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Will the increasing prevalence of atopy have a favourable impact on rheumatoid arthritis?
  1. University of Cambridge

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    Changes in the prevalence or incidence of certain diseases over time are likely to provide clues to pathogenesis. While we rheumatologists worry from time to time about the possible disappearance of rheumatoid arthritis (RA), one of our major reasons for getting up in the morning,1 2 our colleagues in the chest and allergy clinics have no such anxieties, presiding as they do over a substantial increase in the prevalence of asthma and other atopic disorders.3 Particularly striking have been the changes, over comparatively short periods of time, in the prevalence of atopic disorders in countries of the former Eastern bloc, particularly East Germany, where relative genetic homogeneity of the populations in the former East Germany and West Germany makes comparisons particularly telling. Thus despite heavy levels of atmospheric pollution in the east, which would have been thought likely to exacerbate respiratory diseases, the prevalence of asthma was found to be considerably higher in the less polluted west.4 A more recent study shows that only four years after the fall of communism, the prevalence of hay fever and atopy were measurably increased in Leipzig schoolchildren.5 The slogan that has emerged from such observations is that, with respect to atopic disorders, “civilisation is bad for you”, civilisation being a synonym for western lifestyle.6 What are the likely reasons for this, and why would they be of interest to rheumatologists?

    To explain the rheumatology interest requires a little immunological background. One of the main advances in immunology in the past decade has been the realisation that recognition of antigen by T lymphocyte can lead to quite different outcomes, depending on the set of cytokines made by the responding T cell.7 Two such sets have been defined, and the cells making them termed Th1 and Th2 cells (Th referring to CD4+ T helper cells, although a similar sub-division of CD8+ cytotoxic T cells has been demonstrated). The division is clearest for murine T cells, but is also generally applicable to human T cells.8 While postulating only two categories of T helper cell is rather simplistic,9 the Th1/Th2 division has nevertheless been a useful concept. Th2 T cells are required for atopic responses, with an absolute requirement for IL4, the signature Th2 cytokine, in generating IgE responses. Th2 cells also make IL5, which is important for eosinophil activation. In contrast, Th1 T cells, via their production of interferon γ, are critical for protection against intracellular pathogens such as mycobacteria. They also activate monocytes to produce TNFα and IL1, which are known to be important in synovitis, and Th1 cells can themselves make TNFβ. It has also become clear that these kinds of immune response are mutually antagonistic, as interferon γ down regulates IL4 production, while IL4 down regulates interferon γ production, as does IL10, which is a Th2 cytokine in the mouse. Analysis of rheumatic diseases by applying the Th1/Th2 paradigm is not always straightforward, but with respect to synovitis, particularly in RA but also in reactive arthritis and Lyme disease, there is general agreement that T cells in the joint have a predominantly Th1 phenotype.10-16 Thus, the idea has emerged that in some sense atopy and RA might be at opposite ends of an immunological spectrum as far as T cell responses are concerned. Following on from this, it might be predicted that atopy could protect against the development of RA, or conversely, that RA would decrease atopic diseases.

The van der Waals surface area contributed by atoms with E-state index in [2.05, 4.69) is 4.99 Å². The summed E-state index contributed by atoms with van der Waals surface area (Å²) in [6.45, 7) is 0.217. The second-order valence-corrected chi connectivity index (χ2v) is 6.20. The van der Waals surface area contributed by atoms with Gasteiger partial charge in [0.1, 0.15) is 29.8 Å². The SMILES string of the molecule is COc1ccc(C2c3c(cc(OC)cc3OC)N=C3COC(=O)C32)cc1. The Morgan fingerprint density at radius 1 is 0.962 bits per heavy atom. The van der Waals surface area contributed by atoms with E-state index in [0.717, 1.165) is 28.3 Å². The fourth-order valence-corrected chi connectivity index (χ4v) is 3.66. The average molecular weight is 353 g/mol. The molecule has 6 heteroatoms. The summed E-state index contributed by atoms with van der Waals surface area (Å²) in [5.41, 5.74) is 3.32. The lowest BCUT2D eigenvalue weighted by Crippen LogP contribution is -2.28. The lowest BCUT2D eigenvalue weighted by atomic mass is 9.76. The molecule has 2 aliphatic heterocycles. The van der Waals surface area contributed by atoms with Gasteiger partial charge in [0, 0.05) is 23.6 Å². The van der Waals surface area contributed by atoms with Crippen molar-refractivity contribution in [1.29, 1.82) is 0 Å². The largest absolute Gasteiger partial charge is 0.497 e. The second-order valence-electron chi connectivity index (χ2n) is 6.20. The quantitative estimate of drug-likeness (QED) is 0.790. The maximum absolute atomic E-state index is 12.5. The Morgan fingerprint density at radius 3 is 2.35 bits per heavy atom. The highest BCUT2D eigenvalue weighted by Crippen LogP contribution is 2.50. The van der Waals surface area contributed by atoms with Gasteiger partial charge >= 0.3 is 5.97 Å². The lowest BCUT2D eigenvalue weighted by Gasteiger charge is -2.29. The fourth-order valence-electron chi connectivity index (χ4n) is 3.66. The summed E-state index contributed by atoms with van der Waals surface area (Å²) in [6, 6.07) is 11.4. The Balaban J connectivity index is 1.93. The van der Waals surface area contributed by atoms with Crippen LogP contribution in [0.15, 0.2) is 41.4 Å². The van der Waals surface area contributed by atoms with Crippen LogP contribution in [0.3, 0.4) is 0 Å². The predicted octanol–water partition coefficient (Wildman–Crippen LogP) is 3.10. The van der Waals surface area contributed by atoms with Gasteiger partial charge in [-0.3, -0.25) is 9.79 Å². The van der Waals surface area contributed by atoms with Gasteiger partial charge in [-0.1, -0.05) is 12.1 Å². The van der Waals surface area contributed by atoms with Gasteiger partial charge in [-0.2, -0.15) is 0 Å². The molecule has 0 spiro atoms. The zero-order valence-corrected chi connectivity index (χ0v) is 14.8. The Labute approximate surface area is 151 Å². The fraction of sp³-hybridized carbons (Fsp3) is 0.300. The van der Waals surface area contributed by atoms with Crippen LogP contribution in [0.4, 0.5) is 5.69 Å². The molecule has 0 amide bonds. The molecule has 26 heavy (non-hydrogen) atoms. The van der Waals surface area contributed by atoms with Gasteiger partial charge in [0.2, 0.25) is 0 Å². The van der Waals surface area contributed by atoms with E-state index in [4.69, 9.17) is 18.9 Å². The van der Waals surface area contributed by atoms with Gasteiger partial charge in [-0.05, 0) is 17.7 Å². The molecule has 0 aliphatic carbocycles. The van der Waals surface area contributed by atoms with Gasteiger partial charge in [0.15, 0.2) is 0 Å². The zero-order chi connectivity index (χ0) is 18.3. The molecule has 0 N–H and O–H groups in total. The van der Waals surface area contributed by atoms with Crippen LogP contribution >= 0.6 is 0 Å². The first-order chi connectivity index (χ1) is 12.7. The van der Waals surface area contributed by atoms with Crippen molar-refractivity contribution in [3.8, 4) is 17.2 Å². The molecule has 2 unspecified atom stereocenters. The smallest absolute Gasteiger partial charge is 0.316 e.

These predictions have now been tested. In a paper in this issue, Verhoef and colleagues demonstrated that the prevalence of hay fever in RA patients was around half of that in appropriate controls (8%v 15%), and the diagnosis was confirmed in each case by skin prick testing with inhaled allergens, or demonstration of allergen specific IgE. Furthermore, there was evidence that in the small number of RA patients who did suffer from hay fever, the arthritis was less severe than in the non-hay fever RA patients. As expected, in the light of what is known about Th1 and Th2 cells, these RA patients with hay fever had higher levels of serum IgE and peripheral blood eosinophils than other RA patients, and T cells that produced lower levels of interferon γ after a maximal in vitro stimulus. The levels of IL4 produced were not significantly different, but the ratio of IL4 to interferon γ, which indicates the Th1:Th2 balance, was significantly changed. During the hay fever season, these changes were more marked, and although no statistically significant alleviation of disease occurred at this time, there was a trend towards less active disease even in this rather small group of patients. Similar observations have been reported in another study, where the lifetime prevalence of asthma, hay fever, and eczema (taken together) was 7.5% in RA and 18.8% in controls; the difference in point prevalence was even more striking (3.5% v 16.2%).17 This study relied on questionnaires without any confirmation of diagnosis by challenge. Before these recent studies there was a report that the prevalence of RA in an allergy clinic (two of 266) was the same as in the normal population, and that RA patients and controls had a similar prevalence of positive skin prick tests (five of 40 v nine of 40) or atopic disease (14 in each group).18 However, these numbers are too small to resolve the issue, and the difference in prevalence of positive skin prick tests is suggestive of a real difference that would emerge in a larger cohort of RA patients. There is another negative study in the literature when 100 RA patients showed no difference in the prevalence of positive skin prick tests compared with patients with degenerative disease,19 so further confirmation of the findings of Verhoef et al may be required.